Tyndall Commissary reopens: Store considered integral part of base recovery efforts
Note: For photos on DeCA’s Flickr page related to the reopening of the Tyndall Commissary in the aftermath of Hurricane Michael, go to
FORT LEE, Va. – For about a month and half, the Tyndall Air Force Base, Florida, community was unable to shop in its commissary as the installation began rebuilding from the destruction wrought by Hurricane Michael. On Nov. 17, their store reopened, marking a key milestone in the base’s recovery.
“Our commissary is an integral part of our Tyndall community, both for the recovery team and those off base associated with our military family,” said Air Force Capt. Margaret A. Kealy-Machella, a base spokesperson. “In such a challenging time, opening the commissary is important as it provides an opportunity for us to come together over food during the holidays.”
Many of the buildings on Tyndall Air Force Base were severely damaged on Oct. 10 when Michael, packing winds above 150 mph, made landfall in Florida as a Category 4 hurricane. The commissary sustained significant damage to the roof and ceiling, there was water damage from rain on the sales floor, spoiled products because of the power outage, and broken refrigeration and HVAC systems.
The store reopened to patrons at large after base leadership authorized active duty service members, retirees and their families to enter the base and shop at the commissary, said Tyndall store director Diolita Abel. On Oct. 17, Tyndall officials started allowing restricted access to airmen and family members to assess the damage to their homes and collect belongings.
“In an effort to provided command requested food items, DeCA leadership quickly made arrangements for produce, frozen chicken, milk, bread, chill and frozen items, and fresh meat to be transferred from the Eglin Commissary for delivery to our Tyndall store using DeCA trucks,” Abel said. “There was a lot of coordination from our store operations, sales, logistics, engineers and my local team to make it all happen.
“The resulting comments from our customers thanking us for opening the store and having products available was extremely gratifying,” she said.
After being allowed on base to assess commissary damage on Oct. 16, Abel and her zone manager, Frank Sholedice, started the process for store recovery. By Oct. 20, the store had a generator to power the building. It later took four days and 14 dumpsters to remove all of the perishable food that had spoiled during the power outage.
Commissary personnel and contractors started working on minor repairs, eventually allowing a portion of the store to open on Oct. 27, where authorized patrons from the recovery teams living in “Tent City,” were served dry goods, Abel said. Through Nov. 6, the store handled more than 900 transactions.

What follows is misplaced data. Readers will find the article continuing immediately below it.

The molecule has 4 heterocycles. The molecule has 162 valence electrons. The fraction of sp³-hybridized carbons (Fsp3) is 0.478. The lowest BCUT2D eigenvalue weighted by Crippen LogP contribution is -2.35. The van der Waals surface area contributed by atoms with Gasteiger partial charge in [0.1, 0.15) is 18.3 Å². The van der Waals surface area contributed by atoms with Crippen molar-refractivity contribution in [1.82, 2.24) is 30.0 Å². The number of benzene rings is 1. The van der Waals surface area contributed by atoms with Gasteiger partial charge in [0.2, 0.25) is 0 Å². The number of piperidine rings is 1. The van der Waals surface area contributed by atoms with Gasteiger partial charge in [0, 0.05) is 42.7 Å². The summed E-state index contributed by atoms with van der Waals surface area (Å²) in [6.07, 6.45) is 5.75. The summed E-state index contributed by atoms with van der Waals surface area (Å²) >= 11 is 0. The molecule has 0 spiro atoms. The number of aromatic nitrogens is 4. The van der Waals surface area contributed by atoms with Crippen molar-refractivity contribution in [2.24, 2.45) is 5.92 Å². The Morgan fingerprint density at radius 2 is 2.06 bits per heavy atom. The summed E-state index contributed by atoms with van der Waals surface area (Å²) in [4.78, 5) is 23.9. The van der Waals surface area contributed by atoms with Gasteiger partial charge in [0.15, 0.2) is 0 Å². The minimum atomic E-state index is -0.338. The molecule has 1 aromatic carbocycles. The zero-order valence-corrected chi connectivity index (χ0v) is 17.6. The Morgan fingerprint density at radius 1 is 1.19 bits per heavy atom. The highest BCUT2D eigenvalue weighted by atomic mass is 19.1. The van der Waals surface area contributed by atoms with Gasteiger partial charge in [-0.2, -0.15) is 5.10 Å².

Throughout the cleanup, many of the store’s staff were dealing with challenges of their own – many of them had lost their homes and were struggling to find lodging. Mandatory evacuation orders complicated base access, and daily traffic that once took minutes now extended to hours.
“We started with 15 employees who came in and provided support with cleanup while still in the mandatory evacuation,” Abel said.
For the three weeks leading up to its Nov. 17 reopening, civilian contractors repaired the roof joists, installed new roof decking, resealed the building and placed tarps in the store to minimize any potential water damage. Both the HVAC and refrigeration systems were also restored.
With the commissary’s commercial distributors unable to deliver directly to Tyndall, the store had to create a pipeline of product support from Eglin Air Force Base – some 70 miles away.
Although the Tyndall store is open, the commissary still faces limited product selection and it may take up to a year for major repairs to restore the facility to its pre-Michael condition, Abel said.
“Despite all of our people having experienced personal issues as a result of the hurricane, the dedication from DeCA employees and contractor support with disaster cleanup, even while under a mandatory evacuation, has been instrumental in our ability to open the commissary to support the Tyndall community,” Abel said.
“Our DeCA team, under the unwavering leadership of Ms. Abel, has been nothing less than superb,” said Colleen M. Duffy, deputy director for Installation Support with the 325th Mission Support Group at Tyndall. “Both her and Frank [Sholedice] have provided amazing non-stop solid support to all of Team Tyndall.”
-- By Kevin L. Robinson, DeCA public affairs specialist
About DeCA: The Defense Commissary Agency operates a worldwide chain of commissaries providing groceries to military personnel, retirees and their families in a safe and secure shopping environment. Commissaries provide a military benefit, saving authorized patrons thousands of dollars annually on their purchases compared to similar products at commercial retailers. The discounted prices include a 5-percent surcharge, which covers the costs of building new commissaries and modernizing existing ones. A core military family support element, and a valued part of military pay and benefits, commissaries contribute to family readiness, enhance the quality of life for America’s military and their families, and help recruit and retain the best and brightest men and women to serve their country.